Rossignol Alpine Ski Sizes

Alpine skiing refers to the downhill form of traveling over snow on skis. It can be competitive or simply adventurous. It involves sliding down slopes of ice that form around mountains and other hilly terrains (skip straight to the Rossignol Alpine Ski Size Charts).

Rossignol Alpine Ski Sizes
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Having the right equipment when skiing is important to ensure your safety and maximize your performance. If you are looking for Rossignol alpine ski sizes, you are in the right place. We’ll quickly cover the ideal sizes to ensure you make a solid choice.

Let’s get down to it!

Jump right into the Frequently Asked Questions

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Rossignol Alpine Ski Sizes Table of Contents

Rossignol Alpine Ski Size Charts

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Alpine Ski Sizes

(7 Series)
Beginner skiersYour height – 10 cm/3.9 inYour height – 10 cm/3.9 inYour height – 5 cm/2 in
Intermediate skiersYour height – 7 cm/2.8 inYour height – 5 cm/2 inYour height
Experienced skiersYour height – 5 cm/2 inYour heightYour height
Expert skiersYour heightYour height + 5 cm/2 inYour height + 5 cm/2 in

Alpine Poles Size Chart

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Skier heightPole Size
1.00 m2’6” – 2’8″70 cm28 inches
1.05 –-1.10 m2’9” – 3’0″75 cm30 in
1.15 m3’1” – 3’4″80 cm32 in
1.20 m3’5″ – 3’8″85 cm34 in
1.25 – 1.30 m3’9″ – 4’0″90 cm36 in
1.35 m4’1″ – 4’4″95 cm38 in
1.40 – 1.45 m4’5″ – 4’8″100 cm40 in
1. 50 m4’9″ – 5’0″105 cm42 in
1.55 – 1.60 m5’1″ – 5’3″110 cm44 in
1.65 m5’4″ – 5’6″115 cm46 in
1.70 – 1.75 m5’7″ – 5’9″120 cm48 in
1.80 m5’10” – 6’0″125 cm50 in
1.85 m6’1″ – 6’3″130 cm52 in
1.90 – 1.95 m6’4″ – 6’6″135 cm54 in
2.00 m6’7″ +140 cm56 in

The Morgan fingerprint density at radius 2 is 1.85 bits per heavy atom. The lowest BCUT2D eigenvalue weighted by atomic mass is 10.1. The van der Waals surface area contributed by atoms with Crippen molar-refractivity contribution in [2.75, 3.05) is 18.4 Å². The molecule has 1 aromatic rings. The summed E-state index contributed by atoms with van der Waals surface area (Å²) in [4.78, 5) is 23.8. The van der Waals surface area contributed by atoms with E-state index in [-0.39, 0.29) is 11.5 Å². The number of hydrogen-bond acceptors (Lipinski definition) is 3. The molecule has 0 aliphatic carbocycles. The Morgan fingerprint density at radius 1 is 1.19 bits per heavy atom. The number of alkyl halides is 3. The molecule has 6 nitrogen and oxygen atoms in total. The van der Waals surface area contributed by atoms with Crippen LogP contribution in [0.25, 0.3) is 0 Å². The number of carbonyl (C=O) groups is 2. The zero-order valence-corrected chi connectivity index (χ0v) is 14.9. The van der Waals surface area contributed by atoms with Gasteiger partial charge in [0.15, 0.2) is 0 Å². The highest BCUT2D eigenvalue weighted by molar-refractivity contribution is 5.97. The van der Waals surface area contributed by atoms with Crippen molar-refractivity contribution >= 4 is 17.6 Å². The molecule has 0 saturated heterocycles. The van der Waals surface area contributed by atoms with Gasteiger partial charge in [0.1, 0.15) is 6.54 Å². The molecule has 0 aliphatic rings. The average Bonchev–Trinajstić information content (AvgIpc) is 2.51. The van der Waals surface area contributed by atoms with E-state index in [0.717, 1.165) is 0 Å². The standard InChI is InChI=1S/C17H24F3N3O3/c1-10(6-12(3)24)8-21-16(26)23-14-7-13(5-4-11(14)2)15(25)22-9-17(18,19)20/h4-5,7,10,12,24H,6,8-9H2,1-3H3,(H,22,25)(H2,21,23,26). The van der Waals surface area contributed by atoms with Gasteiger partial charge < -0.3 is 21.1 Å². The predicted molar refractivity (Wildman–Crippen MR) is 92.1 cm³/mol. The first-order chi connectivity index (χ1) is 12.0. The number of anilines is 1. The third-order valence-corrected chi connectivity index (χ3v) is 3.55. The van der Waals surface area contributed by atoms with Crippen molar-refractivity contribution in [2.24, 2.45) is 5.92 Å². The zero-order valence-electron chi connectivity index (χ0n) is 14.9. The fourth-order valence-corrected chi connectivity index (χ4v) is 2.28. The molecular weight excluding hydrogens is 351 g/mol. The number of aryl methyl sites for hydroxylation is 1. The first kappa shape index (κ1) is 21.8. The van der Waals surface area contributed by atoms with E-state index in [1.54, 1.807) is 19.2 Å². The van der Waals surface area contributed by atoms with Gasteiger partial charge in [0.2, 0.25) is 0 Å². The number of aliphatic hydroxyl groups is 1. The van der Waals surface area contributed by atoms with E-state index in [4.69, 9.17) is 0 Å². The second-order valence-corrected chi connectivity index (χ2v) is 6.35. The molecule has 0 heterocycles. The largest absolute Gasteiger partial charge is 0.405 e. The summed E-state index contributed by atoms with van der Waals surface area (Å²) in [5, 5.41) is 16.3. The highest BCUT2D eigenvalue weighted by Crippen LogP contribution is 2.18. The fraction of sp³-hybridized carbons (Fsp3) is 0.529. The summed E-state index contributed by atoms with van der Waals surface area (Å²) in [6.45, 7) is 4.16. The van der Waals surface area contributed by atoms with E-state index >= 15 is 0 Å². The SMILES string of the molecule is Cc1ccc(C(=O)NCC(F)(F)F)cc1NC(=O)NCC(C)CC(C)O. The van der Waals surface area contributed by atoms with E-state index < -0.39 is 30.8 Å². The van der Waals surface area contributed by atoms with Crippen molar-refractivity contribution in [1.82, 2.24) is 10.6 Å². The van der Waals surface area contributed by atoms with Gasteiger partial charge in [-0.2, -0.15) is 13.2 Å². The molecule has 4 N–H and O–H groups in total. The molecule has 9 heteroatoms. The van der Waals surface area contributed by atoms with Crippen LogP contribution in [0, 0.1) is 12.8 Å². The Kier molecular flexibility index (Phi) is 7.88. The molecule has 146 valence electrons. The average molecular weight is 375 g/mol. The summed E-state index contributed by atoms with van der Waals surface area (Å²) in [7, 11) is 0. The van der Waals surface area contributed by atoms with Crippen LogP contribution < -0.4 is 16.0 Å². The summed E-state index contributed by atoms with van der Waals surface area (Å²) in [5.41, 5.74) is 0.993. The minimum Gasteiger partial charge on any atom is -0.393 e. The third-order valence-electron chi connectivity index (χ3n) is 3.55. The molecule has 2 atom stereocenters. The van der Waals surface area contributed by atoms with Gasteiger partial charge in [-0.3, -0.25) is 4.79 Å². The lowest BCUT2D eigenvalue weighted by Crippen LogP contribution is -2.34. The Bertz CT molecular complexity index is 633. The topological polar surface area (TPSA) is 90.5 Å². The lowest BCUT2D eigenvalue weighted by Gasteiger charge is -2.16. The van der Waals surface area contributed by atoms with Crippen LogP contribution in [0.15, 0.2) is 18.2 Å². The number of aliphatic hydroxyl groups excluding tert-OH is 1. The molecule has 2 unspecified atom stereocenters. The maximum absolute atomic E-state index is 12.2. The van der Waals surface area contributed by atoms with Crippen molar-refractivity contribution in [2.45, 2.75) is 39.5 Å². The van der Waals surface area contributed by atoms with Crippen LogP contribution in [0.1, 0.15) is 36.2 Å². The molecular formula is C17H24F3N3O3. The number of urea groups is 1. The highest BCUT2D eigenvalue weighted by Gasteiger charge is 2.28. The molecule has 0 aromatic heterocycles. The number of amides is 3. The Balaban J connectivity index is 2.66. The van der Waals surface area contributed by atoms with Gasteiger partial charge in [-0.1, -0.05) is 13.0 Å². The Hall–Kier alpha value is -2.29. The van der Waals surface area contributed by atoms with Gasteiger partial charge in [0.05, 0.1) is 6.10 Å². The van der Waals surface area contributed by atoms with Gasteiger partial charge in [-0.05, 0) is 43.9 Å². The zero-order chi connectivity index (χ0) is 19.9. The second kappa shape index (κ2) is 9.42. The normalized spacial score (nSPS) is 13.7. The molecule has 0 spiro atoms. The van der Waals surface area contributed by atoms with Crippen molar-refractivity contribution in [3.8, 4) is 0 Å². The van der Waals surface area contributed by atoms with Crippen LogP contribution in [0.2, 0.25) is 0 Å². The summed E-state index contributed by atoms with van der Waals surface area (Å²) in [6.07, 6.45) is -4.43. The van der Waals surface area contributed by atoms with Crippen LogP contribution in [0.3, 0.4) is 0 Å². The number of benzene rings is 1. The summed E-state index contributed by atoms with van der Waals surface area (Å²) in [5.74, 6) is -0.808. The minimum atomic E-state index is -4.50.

Alpine Ski Boot Size Charts

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Men’s Alpine Ski Boots Sizes

Foot length (centimeters)Foot length (inches)Size
24.0 cm9.45 in24
24.5 cm9.64 in24.5
25.0 cm9.84 in25
25.5 cm10.04 in25.5
26.0 cm10.24 in26
26.5 cm10.43 in26.5
27.0 cm10.63 in27
27.5 cm10.83 in27.5
28.0 cm11.02 in28
28.5 cm11.22 in28.5
29.5 cm11.61 in29.5
30.5 cm12.00 in30.5
31.5 cm12.40 in31.5
32.0 cm12.60 in32.5
33.0 cm12.99 in33

Women’s Alpine Ski Boots Sizes

Foot length (centimeters)Foot length (inches)Size
22.0 cm8.66 in22
22.5 cm8.86 in22.5
23.0 cm9.05 in23
23.5 cm9.25 in23.5
24.0 cm9.45 in24
24.5 cm9.64 in24.5
25.0 cm9.84 in25
25.5 cm10.04 in25.5
26.0 cm10.24 in26
26.5 cm10.43 in26.5
27.0 cm10.63 in27
27.5 cm10.83 in27.5

Junior Alpine Ski Boots Size Chart

Foot length (centimeter)Foot length (inches)Size
15.5 cm6.10 in15.5
16.0 cm6.30 in16
16.5 cm6.50 in16.5
17.0 cm6.70 in17
17.5 cm6.89 in17.5
18.5 cm7.28 in18.5
19.0 cm7.48 in19
19.5 cm7.67 in19.5
20.0 cm7.87 in20
20.5 cm8.07 in20.5
21.0 cm8.27 in21
21.5 cm8.46 in21.5
22.0 cm8.66 in22
22.5 cm8.86 in22.5
23.0 cm9.05 in23
23.5 cm9.25 in23.5
24.0 cm9.45 in24
24.5 cm9.64 in24.5
25.0 cm9.84 in25
25.5 cm10.04 in25.5
26.0 cm10.24 in26
26.5 cm10.43 in26.5
27.0 cm10.63 in27
27.5 cm10.83 in27.5

How to Choose the Right Alpine Ski

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The right alpine ski for you depends on factors like your skill level, personal preference, and some technical details about skis. We’ll look at them more closely below.

i. Proficiency

This is perhaps the most crucial element when choosing a ski. If you have no idea about your level of skiing skill, don’t worry. Below is a brief overview of different proficiency levels in the skiing discipline.

  • Beginner – you are venturing into skiing for the first time, and your skiing pace is slow. You are comfortable side slipping and snow plowing on blue or green slopes.
  • Intermediate – You are getting bolder with turns and parallel skiing. Red slopes are now easier to explore.
  • Experienced – this is a seasoned skier that can ski on a slope of any color. However, there’s still room to better your performance.
  • Expert – skiing comes naturally to you, and you can move smoothly on and off the piste. Advanced skiers can execute turning techniques professionally and aren’t afraid of any terrain.

ii. Ski Size

As you may have noticed, the right ski size could depend on the type of skier. Nevertheless, you should also consider your height and skiing style.

A beginner should start with a smaller ski, but as your skill improve, you can choose longer skis. A longer ski is better for aggressive skiers who need more stability and lift for skiing at high speeds.

Check out the Alpine Ski Size Chart in the previous section for a better picture of the best ski size for you.

iii. Features of an Alpine Ski

It’s also important to know the parts of a ski before you buy one. A ski has five main features, and we’ll discuss each.